September 13th, 2011
FDA Defends New Graphic Cigarette Labels
Wall Street Journal, Law Blog
The Food and Drug Administration has responded to claims from cigarette makers that new graphic-warning labels due to take effect next year violate tobacco companies’ free speech rights.
The federally-mandated labels, which must occupy the top half of the front and back of a cigarette pack, are due to include images such as a man exhaling smoke through a hole in his neck and will be accompanied by such messages as “Smoking can kill you.” (Click here for WSJ background on the warning labels.)
Last month, four U.S. tobacco companies filed suit in Washington, D.C. federal court claiming that the graphic labels are an unconstitutional way of forcing tobacco companies to spread the government’s anti-smoking message. “The notion that the government can require those who manufacture a lawful product to emblazon half of its package with pictures and words admittedly drafted to persuade the public not to purchase that product cannot withstand constitutional scrutiny,” Lorillard attorney Floyd Abrams told WSJ at the time.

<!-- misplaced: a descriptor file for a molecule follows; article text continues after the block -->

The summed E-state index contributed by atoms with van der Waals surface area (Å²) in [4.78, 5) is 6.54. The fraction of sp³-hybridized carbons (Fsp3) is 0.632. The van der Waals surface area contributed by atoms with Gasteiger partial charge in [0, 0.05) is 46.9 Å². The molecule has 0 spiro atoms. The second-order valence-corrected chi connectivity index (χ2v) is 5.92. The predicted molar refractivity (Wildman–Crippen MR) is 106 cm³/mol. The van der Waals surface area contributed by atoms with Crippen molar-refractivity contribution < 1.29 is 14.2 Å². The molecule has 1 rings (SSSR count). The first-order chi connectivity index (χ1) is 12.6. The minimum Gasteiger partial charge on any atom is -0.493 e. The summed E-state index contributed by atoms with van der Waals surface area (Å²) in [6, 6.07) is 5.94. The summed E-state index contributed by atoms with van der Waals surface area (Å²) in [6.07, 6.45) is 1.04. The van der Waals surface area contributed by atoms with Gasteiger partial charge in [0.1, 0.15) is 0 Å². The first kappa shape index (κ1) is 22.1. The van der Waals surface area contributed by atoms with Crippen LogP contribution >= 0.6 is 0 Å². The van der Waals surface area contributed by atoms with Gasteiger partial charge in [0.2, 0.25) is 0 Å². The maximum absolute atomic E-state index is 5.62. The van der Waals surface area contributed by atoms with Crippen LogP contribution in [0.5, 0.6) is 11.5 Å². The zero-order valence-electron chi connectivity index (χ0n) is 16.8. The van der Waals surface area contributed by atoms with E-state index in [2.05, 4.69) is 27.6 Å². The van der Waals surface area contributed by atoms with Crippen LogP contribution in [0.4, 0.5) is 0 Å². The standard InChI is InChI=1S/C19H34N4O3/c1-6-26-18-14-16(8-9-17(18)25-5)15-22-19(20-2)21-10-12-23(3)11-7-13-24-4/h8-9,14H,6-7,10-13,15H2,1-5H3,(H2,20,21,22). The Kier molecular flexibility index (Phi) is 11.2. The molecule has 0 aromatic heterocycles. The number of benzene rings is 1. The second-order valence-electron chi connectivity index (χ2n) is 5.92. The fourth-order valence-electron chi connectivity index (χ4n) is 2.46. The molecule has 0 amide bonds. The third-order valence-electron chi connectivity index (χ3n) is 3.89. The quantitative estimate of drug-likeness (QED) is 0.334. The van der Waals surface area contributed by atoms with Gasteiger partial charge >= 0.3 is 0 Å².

In its opposition brief filed Friday, the FDA claims that the federal government has the authority to regulate commercial speech in cases of public interest, The BLT blog reports. The FDA contends that the new graphic-warning labels are better at conveying the health risks of smoking than the current written warning labels, according to BLT.
The U.S. is following more than 40 countries that have already put graphic warnings on cigarettes, WSJ reports. Many of those warnings are far more explicit than those the U.S. chose, including gangrenous limbs and drooping cigarettes warning of erectile dysfunction.
A court hearing on the case has been set for September 21.